Surely Peter Clarke wasn't any happier when Ice Cube, after leaving N.W.A. over a royalties dispute, recorded his debut, AmeriKKKa's Most Wanted, in 1990. With a nod to the classic New York hip-hop that preceded him, Ice Cube brought in Public Enemy's production team The Bomb Squad to produce and co-write. The album was an unexpectedly massive critical and commercial success, and remains a watershed in hip-hop.
Making good on his role in N.W.A., Ice Cube took dead aim at the institutions that allowed ghettos to exist, and like a prophet he predicted the violence to come. In "Endangered Species (Tales from the Darkside)," Ice Cube predicts that South Central would become a central point for violence before 1992's beating of Rodney King by the LAPD. The title track alone is a recipe for disaster, but the samples are glorious, including "Humpin'" from the Bar-Kays, "There It Is" from James Brown, "Let the Music Take Your Mind" from Kool and the Gang and "Advice" from Sly and the Family Stone. Elsewhere, The Bomb Squad samples Mr. Rogers (for which Ice Cube had to pay $20,000 after he lost a copy infringement case), Marvin Gaye, The Turtles, Stanley Turrentine, the J.B.s, Maceo (Parker) and the Macks, James Brown, Sly and the Family Stone, Betty Davis, Marvin Gaye and Kool and the Gang, among others.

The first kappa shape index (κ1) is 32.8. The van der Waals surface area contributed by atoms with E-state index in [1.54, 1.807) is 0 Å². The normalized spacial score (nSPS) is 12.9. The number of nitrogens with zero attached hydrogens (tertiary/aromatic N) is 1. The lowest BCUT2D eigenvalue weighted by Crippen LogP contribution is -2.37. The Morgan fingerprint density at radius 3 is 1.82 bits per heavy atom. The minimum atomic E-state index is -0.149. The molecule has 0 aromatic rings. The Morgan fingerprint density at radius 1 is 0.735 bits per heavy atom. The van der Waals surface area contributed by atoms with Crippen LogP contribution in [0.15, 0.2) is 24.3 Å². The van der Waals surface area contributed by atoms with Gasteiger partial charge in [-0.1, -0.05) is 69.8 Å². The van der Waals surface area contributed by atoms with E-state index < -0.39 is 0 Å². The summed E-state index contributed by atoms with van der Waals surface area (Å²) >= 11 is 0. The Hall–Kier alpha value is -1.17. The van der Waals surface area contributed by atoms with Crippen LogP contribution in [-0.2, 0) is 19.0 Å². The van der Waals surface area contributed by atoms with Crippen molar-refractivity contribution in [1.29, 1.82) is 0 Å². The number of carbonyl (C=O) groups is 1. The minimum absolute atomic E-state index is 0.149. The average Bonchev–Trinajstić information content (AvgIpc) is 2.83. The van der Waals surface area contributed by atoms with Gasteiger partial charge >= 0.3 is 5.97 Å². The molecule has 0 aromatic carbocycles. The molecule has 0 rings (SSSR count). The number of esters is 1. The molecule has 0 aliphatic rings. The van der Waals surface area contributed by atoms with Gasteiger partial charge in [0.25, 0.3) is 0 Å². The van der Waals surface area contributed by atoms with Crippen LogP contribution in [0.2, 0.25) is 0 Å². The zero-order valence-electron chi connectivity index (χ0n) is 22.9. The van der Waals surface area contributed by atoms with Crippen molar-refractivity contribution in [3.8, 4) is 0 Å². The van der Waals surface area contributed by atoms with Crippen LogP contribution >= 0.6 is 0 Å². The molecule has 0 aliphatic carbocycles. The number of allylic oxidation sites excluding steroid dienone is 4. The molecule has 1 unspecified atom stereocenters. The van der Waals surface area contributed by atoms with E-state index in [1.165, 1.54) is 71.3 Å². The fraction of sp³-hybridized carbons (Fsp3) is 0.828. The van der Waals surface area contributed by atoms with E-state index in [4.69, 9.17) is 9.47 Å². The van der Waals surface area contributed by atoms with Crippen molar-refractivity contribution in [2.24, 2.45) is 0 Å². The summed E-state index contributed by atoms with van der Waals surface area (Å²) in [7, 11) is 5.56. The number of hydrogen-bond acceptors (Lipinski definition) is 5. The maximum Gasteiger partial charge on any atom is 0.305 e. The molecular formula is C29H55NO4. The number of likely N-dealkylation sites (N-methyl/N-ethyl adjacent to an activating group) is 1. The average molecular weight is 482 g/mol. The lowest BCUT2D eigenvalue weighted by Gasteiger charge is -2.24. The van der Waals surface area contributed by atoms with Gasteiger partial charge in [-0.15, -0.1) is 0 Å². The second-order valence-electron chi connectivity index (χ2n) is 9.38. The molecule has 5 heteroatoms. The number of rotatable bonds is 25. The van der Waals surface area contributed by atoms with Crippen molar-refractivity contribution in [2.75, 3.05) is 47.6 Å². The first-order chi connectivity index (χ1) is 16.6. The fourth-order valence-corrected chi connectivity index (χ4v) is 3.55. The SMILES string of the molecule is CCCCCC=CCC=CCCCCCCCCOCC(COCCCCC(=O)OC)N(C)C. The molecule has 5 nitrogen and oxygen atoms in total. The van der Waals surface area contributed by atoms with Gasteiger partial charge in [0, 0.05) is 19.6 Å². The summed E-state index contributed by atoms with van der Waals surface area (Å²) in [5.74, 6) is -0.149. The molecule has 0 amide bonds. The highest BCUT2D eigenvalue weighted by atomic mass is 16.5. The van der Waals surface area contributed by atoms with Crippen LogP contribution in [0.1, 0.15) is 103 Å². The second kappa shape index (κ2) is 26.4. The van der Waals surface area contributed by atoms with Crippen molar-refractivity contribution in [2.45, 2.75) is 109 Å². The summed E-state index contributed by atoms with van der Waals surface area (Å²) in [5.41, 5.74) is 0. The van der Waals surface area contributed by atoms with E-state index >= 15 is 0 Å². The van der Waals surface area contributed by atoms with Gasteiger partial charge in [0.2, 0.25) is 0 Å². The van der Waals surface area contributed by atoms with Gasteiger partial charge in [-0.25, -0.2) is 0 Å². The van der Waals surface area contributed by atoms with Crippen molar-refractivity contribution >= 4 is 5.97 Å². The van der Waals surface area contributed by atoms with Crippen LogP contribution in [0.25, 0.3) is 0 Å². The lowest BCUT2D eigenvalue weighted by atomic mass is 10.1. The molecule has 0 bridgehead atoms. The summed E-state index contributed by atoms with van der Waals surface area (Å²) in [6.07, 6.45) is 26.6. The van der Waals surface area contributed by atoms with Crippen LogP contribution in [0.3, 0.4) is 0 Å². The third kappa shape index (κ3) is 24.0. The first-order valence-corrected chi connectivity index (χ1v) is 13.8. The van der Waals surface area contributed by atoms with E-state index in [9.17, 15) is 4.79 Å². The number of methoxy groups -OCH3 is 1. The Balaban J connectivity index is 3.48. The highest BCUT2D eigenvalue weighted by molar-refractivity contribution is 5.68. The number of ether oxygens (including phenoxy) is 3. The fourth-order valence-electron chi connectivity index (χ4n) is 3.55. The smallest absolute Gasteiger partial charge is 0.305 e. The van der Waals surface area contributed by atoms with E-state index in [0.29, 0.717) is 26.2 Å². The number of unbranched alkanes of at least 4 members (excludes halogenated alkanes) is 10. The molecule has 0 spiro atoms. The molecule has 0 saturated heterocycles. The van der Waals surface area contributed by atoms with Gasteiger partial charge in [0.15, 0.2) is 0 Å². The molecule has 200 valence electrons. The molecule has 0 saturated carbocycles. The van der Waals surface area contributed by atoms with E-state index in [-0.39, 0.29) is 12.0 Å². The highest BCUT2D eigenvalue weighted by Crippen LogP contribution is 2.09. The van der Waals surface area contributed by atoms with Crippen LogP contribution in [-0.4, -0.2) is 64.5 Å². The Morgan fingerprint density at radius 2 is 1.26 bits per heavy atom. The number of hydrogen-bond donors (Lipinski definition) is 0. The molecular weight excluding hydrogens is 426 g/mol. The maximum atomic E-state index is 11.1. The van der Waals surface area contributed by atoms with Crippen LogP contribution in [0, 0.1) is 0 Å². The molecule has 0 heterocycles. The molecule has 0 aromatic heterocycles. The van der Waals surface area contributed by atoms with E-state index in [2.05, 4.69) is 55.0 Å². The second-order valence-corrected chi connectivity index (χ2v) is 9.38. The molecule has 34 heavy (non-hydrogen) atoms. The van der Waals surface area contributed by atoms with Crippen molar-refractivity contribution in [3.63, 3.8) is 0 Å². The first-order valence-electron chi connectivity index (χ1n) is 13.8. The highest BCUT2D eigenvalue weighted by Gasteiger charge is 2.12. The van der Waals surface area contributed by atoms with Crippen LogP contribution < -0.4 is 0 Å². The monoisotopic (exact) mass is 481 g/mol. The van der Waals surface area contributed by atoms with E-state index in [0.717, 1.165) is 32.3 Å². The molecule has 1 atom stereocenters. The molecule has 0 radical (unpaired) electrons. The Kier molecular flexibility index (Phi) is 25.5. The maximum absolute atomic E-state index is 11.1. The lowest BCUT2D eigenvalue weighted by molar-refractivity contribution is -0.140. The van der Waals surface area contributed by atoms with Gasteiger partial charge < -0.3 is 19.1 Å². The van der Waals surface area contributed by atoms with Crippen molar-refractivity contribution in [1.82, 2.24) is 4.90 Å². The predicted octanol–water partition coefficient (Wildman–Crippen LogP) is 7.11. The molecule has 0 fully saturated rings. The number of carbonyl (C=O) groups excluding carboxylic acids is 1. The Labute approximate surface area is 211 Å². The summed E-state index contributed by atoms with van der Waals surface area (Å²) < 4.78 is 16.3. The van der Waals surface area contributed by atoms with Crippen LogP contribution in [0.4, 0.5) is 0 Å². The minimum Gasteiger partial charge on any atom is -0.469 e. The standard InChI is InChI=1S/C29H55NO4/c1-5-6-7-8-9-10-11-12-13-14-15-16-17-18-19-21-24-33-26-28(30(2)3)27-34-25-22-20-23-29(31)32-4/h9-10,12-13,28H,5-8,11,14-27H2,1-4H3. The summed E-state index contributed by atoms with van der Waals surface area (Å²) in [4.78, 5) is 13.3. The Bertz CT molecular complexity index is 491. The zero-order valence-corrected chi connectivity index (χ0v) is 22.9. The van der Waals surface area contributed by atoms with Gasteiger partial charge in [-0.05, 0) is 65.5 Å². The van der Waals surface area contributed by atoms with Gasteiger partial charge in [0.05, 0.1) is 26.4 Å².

Less angry then N.W.A.'s Straight Outta Compton, Ice Cube personalizes AmeriKKKa's Most Wanted with a serious dose of humor, performing skits in-between grooving tracks that reference Mr. Rogers, Air Jordans, drugs, Humpty Dumpty, sex, female rappers, gun violence, and finally, "getting a job? I'd rather roll with the Lench Mob." All that and 180 gram vinyl!
After the crackdown on sampling hip-hop lost much of its steam, leading to the current state of hip-hop affairs where most every "producer" uses the same software presets and soft synths, the same Pro Tools plug-ins and effects. Even their cars are different. Where gangsta rappers drove around in beautifully refurbished 60s era Detroit behemoths, today's hip hop artists are more likely to drive Mercedes and BMWs. They're entrepreneurs. N.W.A. and Ice Cube were community activists, proud of their neighborhoods and revolting against those in power. The hood's been bought off, but the problems remain the same, same as it ever was.